Opening Address to the 12th Internet Governance Forum
Your Excellency, Madam Leuthard, President of the Swiss Confederation,
Mr. Michael Møller, Director-General of UNOG,
Mr. Pierre Maudet, Conseiller d’Etat
Mr. Rémy Pagani, Maire de Genève
Ladies and Gentlemen,
On behalf of the United Nations, I am honored to welcome you all to the twelfth annual meeting of the Internet Governance Forum.
As this is the second time the Forum is taking place at UN premises, after the 2011 IGF in Nairobi, I am also honored to welcome you to the United Nations.
We are in Geneva, the place where the foundations of this forum were set.
I would like to remind us all about how the forum was created, and why.
Exactly 14 years ago, in December 2003, the Government of Switzerland hosted the first phase of the World Summit on the Information Society (WSIS).
The Summit was focused on identifying concrete action lines to advance the information society and the use of information and communications technologies as tools for development.
The Summit brought into focus the concept of ‘Internet governance’, which remains critical today for developing internet policy in an open, transparent, inclusive and multi-stakeholder manner.
The final document of the Geneva Summit requested the UN Secretary-General to set up a multi-stakeholder working group on Internet governance, whose report, released in June 2005, paved the way to the establishment of the Internet Governance Forum.
The Tunis Agenda on the Information Society, adopted at the end of the second phase of WSIS, in November 2005, considered the recommendations of the working group and mandated the UN Secretary-General to convene the Internet Governance Forum.
Today, the IGF, as a multi-stakeholder, open, and inclusive forum on Internet-related policy issues, remains vital today.
12 years on, the forum is returning to Geneva, the place where ‘it all started’.
I would like to thank the Government of Switzerland for hosting us here.
Madam President, Mr. Maudet, Mr. Pagani, thank you for being our hosts.
Geneva is also home to many international and intergovernmental organizations.
This IGF is a timely opportunity to further integrate the experience and expertise of these organizations into global Internet governance processes.
I was fortunate to work with many of them during my service as Permanent Representative of China to the United Nations Offices in Geneva and other international organizations in Switzerland from 2012 to 2013.
So, it is also a homecoming for me on a personal level.
Why did I start with such a ‘history lesson’? Simply because I believe that, while we try to prepare ourselves for the future, we should always be aware of the past to understand why we are where we are.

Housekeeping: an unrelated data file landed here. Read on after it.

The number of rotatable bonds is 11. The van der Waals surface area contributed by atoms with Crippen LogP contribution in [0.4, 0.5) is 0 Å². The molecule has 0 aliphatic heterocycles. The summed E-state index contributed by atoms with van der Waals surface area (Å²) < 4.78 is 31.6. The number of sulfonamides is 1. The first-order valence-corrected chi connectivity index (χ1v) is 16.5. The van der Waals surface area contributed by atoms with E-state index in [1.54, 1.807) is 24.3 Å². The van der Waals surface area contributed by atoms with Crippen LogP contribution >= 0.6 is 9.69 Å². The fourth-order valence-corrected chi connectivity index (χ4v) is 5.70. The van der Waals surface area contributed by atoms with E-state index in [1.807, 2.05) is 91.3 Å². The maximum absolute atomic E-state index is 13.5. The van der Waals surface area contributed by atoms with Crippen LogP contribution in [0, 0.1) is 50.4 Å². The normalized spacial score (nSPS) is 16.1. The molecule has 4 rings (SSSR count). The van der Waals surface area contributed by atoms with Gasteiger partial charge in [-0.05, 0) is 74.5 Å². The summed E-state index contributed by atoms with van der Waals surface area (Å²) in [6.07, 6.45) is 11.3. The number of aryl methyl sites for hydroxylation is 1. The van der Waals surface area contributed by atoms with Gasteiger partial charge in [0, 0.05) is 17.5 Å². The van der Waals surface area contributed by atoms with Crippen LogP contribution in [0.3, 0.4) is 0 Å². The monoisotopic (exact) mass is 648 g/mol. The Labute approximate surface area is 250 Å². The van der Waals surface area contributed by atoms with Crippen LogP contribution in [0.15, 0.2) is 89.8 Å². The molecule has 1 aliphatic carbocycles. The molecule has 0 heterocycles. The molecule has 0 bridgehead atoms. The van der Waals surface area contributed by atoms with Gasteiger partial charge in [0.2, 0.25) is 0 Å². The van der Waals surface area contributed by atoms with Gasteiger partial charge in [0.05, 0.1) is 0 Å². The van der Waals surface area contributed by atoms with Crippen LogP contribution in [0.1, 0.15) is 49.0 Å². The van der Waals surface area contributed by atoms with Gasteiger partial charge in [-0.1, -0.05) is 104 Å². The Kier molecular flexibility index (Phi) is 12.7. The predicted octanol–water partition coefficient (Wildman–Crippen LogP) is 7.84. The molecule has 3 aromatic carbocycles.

Over the past 12 years, the IGF has made crucial contributions to public policy on internet – from human rights online, to cybersecurity, to critical internet resources and to harnessing the internet for sustainable development.
The world has undoubtedly changed since 2003 and the Internet has changed, too.
In 2003, we were talking about the ‘information society’. Now we talk about ‘digital economy’, ‘frontier issues’, ‘digitalization’, ‘the Internet of things’, and ‘artificial intelligence’, among others.
The Internet and digital technologies have become more and more part of our lives and societies.
The challenge we face is how to harness the technologies to maximize the benefits to society while minimizing the negative impact.
The theme of this year’s IGF is ‘Shape your digital future’.
A key question is how we can make sure that information and communication technologies do not create more divides among people and regions;
And how we ‘shape our digital future’ in a way that bridges the divides and bring societies together – not just today’s generation but also tomorrow’s.
This is where the IGF continues to add value – by serving as an open and inclusive space that fosters discussions and collaborations on these critical policy issues.
The UN General Assembly recognized this relevance and the potential of the IGF, when it renewed the mandate of IGF in 2015.
The renewal of the IGF mandate came just a few months after the adoption of the 2030 Agenda and the SDGs.
The importance of information and communication technologies is elaborated as part of the SDG4, SDG5, SDG9 and SDG17.
I want to draw your attention to SDG9, which calls for significantly increasing access to information and communications technology and striving to provide universal and affordable access to the Internet in least developed countries by 2020.
Achieving this target is just three years away.
I believe the outcomes of the IGF community’s work will be a valuable contribution toward the SDGs and a more inclusive and sustainable digital future for all.
As the week ahead unfolds, I hope it will give you more reasons to continue to be part of the IGF process. Globally, but also within your regions and countries.
I wish you all to have a fruitful discussion and a pleasant stay in Geneva